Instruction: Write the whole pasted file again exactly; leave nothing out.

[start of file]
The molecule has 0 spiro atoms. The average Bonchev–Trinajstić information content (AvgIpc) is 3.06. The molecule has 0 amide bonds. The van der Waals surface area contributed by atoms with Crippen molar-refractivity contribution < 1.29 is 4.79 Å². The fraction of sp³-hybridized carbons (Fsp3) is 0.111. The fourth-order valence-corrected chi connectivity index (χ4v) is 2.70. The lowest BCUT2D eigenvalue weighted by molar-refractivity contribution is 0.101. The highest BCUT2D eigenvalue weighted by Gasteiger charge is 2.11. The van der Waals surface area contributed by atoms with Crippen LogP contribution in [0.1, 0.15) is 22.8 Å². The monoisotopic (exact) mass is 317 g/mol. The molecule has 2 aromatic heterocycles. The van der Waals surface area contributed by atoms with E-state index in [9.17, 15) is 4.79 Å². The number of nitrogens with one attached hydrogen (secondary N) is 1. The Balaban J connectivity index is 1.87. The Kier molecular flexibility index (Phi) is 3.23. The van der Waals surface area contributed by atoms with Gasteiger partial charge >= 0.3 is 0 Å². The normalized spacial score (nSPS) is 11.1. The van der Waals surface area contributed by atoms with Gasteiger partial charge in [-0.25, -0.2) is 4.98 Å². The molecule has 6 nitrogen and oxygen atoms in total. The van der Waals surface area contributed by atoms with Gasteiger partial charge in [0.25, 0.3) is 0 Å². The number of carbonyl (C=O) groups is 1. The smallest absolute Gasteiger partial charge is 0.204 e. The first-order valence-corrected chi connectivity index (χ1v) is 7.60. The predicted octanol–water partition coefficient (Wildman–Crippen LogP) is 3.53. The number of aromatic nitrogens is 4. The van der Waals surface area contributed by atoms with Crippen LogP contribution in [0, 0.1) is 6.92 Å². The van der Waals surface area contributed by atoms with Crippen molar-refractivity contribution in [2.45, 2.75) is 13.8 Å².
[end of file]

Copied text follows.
The molecule has 0 spiro atoms. The average Bonchev–Trinajstić information content (AvgIpc) is 3.06. The molecule has 0 amide bonds. The van der Waals surface area contributed by atoms with Crippen molar-refractivity contribution < 1.29 is 4.79 Å². The fraction of sp³-hybridized carbons (Fsp3) is 0.111. The fourth-order valence-corrected chi connectivity index (χ4v) is 2.70. The lowest BCUT2D eigenvalue weighted by molar-refractivity contribution is 0.101. The highest BCUT2D eigenvalue weighted by Gasteiger charge is 2.11. The van der Waals surface area contributed by atoms with Crippen LogP contribution in [0.1, 0.15) is 22.8 Å². The monoisotopic (exact) mass is 317 g/mol. The molecule has 2 aromatic heterocycles. The van der Waals surface area contributed by atoms with E-state index in [9.17, 15) is 4.79 Å². The number of nitrogens with one attached hydrogen (secondary N) is 1. The Balaban J connectivity index is 1.87. The Kier molecular flexibility index (Phi) is 3.23. The van der Waals surface area contributed by atoms with Gasteiger partial charge >= 0.3 is 0 Å². The normalized spacial score (nSPS) is 11.1. The van der Waals surface area contributed by atoms with Gasteiger partial charge in [-0.25, -0.2) is 4.98 Å². The molecule has 6 nitrogen and oxygen atoms in total. The van der Waals surface area contributed by atoms with Gasteiger partial charge in [0.25, 0.3) is 0 Å². The number of carbonyl (C=O) groups is 1. The smallest absolute Gasteiger partial charge is 0.204 e. The first-order valence-corrected chi connectivity index (χ1v) is 7.60. The predicted octanol–water partition coefficient (Wildman–Crippen LogP) is 3.53. The number of aromatic nitrogens is 4. The van der Waals surface area contributed by atoms with Crippen LogP contribution in [0, 0.1) is 6.92 Å². The van der Waals surface area contributed by atoms with Crippen molar-refractivity contribution in [2.45, 2.75) is 13.8 Å².